An experimental study was conducted to elucidate the effects of thermal penetration on delamination and the potential changes in failure mode of CLT. The first test series studied thermal penetration depths at various heat fluxes. The second test series consisted of single lap shear tests at homogeneous elevated temperatures followed by a...
The thermal refurbishment of the building stock is one of the most fundamental challenges of sustainable urban development. Particularly the use of natural and local materials gets an increasing relevance, regarding the embodied energy. The focus of this work is the development of systematised solutions for thermal refurbishment with...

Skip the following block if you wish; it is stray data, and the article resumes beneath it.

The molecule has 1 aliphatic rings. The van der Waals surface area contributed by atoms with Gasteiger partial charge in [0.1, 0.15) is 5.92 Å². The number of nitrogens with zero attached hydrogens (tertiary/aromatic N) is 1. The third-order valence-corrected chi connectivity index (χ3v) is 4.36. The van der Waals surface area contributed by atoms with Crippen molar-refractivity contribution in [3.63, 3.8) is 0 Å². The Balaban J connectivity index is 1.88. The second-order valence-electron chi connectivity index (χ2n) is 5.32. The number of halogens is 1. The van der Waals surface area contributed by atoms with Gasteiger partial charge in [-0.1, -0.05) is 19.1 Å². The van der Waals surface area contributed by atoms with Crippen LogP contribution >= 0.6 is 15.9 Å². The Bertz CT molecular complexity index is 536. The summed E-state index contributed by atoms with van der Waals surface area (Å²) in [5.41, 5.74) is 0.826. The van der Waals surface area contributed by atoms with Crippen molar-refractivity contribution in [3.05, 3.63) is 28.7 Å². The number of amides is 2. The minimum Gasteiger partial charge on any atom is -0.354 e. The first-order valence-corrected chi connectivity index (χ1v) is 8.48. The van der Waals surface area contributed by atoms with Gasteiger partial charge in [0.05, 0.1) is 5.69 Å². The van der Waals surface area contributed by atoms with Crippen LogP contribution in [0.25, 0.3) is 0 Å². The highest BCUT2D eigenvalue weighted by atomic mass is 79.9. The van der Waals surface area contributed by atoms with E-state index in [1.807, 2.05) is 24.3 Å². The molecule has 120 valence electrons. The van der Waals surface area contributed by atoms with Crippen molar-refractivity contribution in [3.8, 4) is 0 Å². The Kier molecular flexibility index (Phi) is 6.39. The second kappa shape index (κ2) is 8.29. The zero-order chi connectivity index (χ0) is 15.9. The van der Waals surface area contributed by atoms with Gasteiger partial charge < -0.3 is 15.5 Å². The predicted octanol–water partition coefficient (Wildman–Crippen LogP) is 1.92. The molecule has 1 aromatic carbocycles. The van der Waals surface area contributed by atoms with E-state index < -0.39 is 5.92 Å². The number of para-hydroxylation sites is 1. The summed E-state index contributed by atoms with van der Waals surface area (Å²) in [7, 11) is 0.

The challenges for the use of the cross-laminated timber (CLT) system in the Brazilian agricultural market are significant. This study evaluated the thermal performance of fiber cement tiles associated with a CLT non-conventional structure compared to those of ceramic, fiber cement and aluminum roof tiles based on following thermal comfort indexes (i.e., black globe humidity index (BGHI), radiant heat load (RHL) and specific enthalpy) using physical conventional models of reduced-scale rural facilities under summer conditions. The non-conventional CLT model comprised closing walls and a lining that form a self-supporting structure with few air inlets. This model presented reduced thermal comfort indexes compared to the other conventional roofs. Moreover, the CLT model has an average black globe temperature (Tbg) of 32.9 °C, which was lower at all times compared to those of the other roofs. In conclusion, the roof with fiber cement tiles associated with the CLT structure exhibited the best performance in terms of thermal comfort, followed by the ceramic, fiber cement, and aluminum tiles. The study results allow a better understanding of the opportunities for CLT usage.